Asking the core player to restart his 3D game is acceptable on some cases – asking the casual player to do the same is not. Either your engine support switching, or you will have to program an engine wrapper and make the game on top of it, to facilitate the switch fullscreen/windowed feature.

7. 3D technology and 2D graphics

I like 3D graphics! But casual players don’t care if the graphic is either 3D or 2D. Graphics just have to give the game the proper look, make it unique and allow the game to run on casual players’ machines. That’s the tricky part, because they could be using a crappy video card and have DirectX 9 fancy graphics slowly emulated on software – or, more commonly, not even rendered!

Put as much 2D graphics as you can, even if on 3D billboards. Use 3D meshes for specific objects which will provide that unique feel on the game – but always keep poly count under control. Those old days of obsessively counting polygons are back. :) On Lex Venture we used 3D for letters and board platforms, which were cubic and rectangular forms with very few polys.

Also, take a look on my previous article on fancy and lightweight 2D graphics.

8. Security Wrappers and Setup Packs

That is a must on a market dominated by the downloadable try-before-buy model. The technology – engine or framework – you chose must be completely compatible with the main DRM solutions for casual games. True there are many proprietary DRMs you won’t have access to test your technology, like PlayFirst’s, Big Fish’s and Mumbo Jumbo’s. But others like Softwrap, Trymedia and Game Shield are available for use after signing up.

Also, wrapping things and creating setup packs takes time. Specially if you are trying to use the most advanced security functions, which might demand changes on your code. If you don’t have a publisher to do it for you, reserve yourself at least two weeks on that, not counting the approval time of the DRM provider if it’s necessary (like with Trymedia).

Techniques for Fancy and Lightweight 2D Graphics

So you are going to use lots of 2D graphics on your next game project, targeting lower-end machines. It’s a casual-oriented game project, or maybe just a 2D indie game that should run on the most number of PCs possible (which is a smart move). You need:

  • Beauty
  • Performance
  • Fast download

Hardware-accelerated and software-rendered 2D graphics can be both fancy and lightweight. Even if your hardware-acceleration is an old one, like DirectX 7 or 8. You can make lots of effects (“Beauty”), use few video memory (“Performance”) and consume less disk space on the game final size (“Fast download”).

The three main techniques you use to accomplish that are:

  1. Tilemaps;
  2. Real-time draw deformations;
  3. Particles.

Tilemaps

Tilemaps will allow you to have a large amount of 2D sprites on a single 512×512 or 1024×1024 texture. Perhaps even all the graphics you need for the game! :). You load a small amount of tilemapped textures on your video memory and “mount” game graphics drawing pieces of it in the screen. Check this basic tutorial.

Some tools, like Torque Game Builder, generate tilemaps by slicing a texture on a matrix of equally squared tiles, mainly for frame-by-frame animations. But tilemaps can be more powerful. With a custom tool, you can optimize every single pixel of a texture for a different game assets, not space-wasters equally-sized squares! Consider, for example, what Bookworm Adventures did:

http://www.igda.org/casual/quarterly/2_2/index.php?id=2

With a very small set of textures, hundreds of different monsters could be generated with “pieces” of those textures! The outcome was a very small-sized game download (20 MB), but with lots of aggregated values and a tag price of 29 bucks at the time of its launch.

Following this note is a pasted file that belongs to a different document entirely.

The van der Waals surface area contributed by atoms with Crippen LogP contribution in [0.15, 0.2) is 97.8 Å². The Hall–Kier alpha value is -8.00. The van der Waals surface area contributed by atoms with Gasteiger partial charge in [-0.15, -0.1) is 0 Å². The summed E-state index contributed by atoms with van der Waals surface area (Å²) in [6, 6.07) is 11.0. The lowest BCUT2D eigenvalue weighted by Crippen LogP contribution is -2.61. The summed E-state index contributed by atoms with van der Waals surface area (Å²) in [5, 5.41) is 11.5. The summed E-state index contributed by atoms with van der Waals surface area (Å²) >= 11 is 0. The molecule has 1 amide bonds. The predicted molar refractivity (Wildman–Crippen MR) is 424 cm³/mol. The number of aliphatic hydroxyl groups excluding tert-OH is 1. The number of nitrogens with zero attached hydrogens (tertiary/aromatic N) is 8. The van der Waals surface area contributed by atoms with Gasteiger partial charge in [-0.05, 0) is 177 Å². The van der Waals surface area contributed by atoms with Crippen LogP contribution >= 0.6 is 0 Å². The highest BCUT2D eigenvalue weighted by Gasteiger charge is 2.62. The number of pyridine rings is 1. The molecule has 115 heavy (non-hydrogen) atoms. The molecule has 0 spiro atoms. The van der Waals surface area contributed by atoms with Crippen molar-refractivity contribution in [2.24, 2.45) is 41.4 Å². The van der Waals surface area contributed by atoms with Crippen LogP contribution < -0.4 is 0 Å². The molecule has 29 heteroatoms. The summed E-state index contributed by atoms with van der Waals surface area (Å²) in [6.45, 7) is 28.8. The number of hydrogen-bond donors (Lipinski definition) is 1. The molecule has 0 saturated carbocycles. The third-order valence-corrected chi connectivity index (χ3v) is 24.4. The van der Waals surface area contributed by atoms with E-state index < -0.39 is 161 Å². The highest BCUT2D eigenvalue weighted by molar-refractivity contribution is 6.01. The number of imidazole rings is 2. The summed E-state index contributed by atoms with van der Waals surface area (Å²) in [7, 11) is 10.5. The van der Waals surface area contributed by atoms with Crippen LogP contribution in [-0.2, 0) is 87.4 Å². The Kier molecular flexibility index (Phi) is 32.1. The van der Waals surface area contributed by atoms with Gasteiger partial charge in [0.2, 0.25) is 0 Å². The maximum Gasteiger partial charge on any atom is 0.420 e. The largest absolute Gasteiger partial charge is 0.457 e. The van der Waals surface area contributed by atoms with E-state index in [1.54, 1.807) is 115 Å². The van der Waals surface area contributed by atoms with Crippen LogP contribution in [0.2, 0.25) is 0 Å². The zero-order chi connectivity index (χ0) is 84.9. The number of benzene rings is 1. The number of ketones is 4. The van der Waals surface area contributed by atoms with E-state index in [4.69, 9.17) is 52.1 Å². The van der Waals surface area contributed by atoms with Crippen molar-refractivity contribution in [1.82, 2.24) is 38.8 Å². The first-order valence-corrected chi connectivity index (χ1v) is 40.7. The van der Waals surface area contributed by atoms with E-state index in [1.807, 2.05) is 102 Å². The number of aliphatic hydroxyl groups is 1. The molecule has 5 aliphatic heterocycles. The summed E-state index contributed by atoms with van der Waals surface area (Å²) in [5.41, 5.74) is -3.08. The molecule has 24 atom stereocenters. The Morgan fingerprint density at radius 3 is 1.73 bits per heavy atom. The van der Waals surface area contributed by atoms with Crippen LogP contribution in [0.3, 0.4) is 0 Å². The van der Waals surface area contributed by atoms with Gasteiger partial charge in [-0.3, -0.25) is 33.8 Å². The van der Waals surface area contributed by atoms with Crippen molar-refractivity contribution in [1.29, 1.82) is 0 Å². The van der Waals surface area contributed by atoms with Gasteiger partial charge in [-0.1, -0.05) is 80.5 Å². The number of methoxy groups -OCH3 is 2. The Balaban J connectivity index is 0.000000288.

For Lex Venture, we used tilemaps for user interface and in-game sprites taking advantage of every possible available pixel. Loading times got faster than previous projects that used one texture file for each sprite, and disk space and memory usage got smaller.

Tilemap LexVenture

Real-time draw deformation

On hardware-accelerated 2D drawings, engines render sprites by creating a 2-triangle, 4-vertexes primitive rectangle mesh textured with the sprite image, right into the frame buffer. Think it like a 3D plane right in front of the camera (actually, thats exactly how Blitz Basic do it).

Draw deformation is the ability to modify sprite draw by manipulating this primitive mesh. With a good tool-set, you shall be able to change colors of vertexes, deform, scale and rotate the sprite.

For example: you have a white butterfly sprite. Before rendering you could modify the color of the vertexes of the primitive mesh to green, purple or anything else. You will then be able to draw the butterfly with a different color on the white tones using conventional vertex-color technique. Now draw the same sprite many times and you have lots of colorful butterflies in your game with just one single image file!

Deformations on scale, rotation and overall alpha transparency are quite good for GUI transitions. Almost all casual games today use them, and so should you. Pick tools and engines that allow you the vastest range of real-time draw deformations.

2D Draw Deformation 1Draw Deformation 2

Scale + alpha transition

For software-rendered graphics, draw deformations are more limited. For example, you can’t scale with bilinear filters without making the graphics look badly crispy. So plan ahead what the game will and will not be able to do considering the software-render technology you picked.

Dynamic applied alpha masks

Dynamic applied alpha (transparency) masks is a technique to make 2D graphics even lighter on disk space, extensively used by PopCap Framework. You use web-image formats without alpha – JPG and GIF – for your game graphics. For each image that requires alpha, there is an equivalent gray-scale image with the alpha mask needed. The engine loads the GIF or JPG image, and then modify the texture on the video memory applying an alpha channel based on the gray-scale information.

The sum of those two files is smaller and loads faster on software rendering than an image with the same content on a format with native alpha, like PNG. Works best for GIF images. (Note: you should study the differences between GIF and JPG to pick a format that fits into your game graphic style)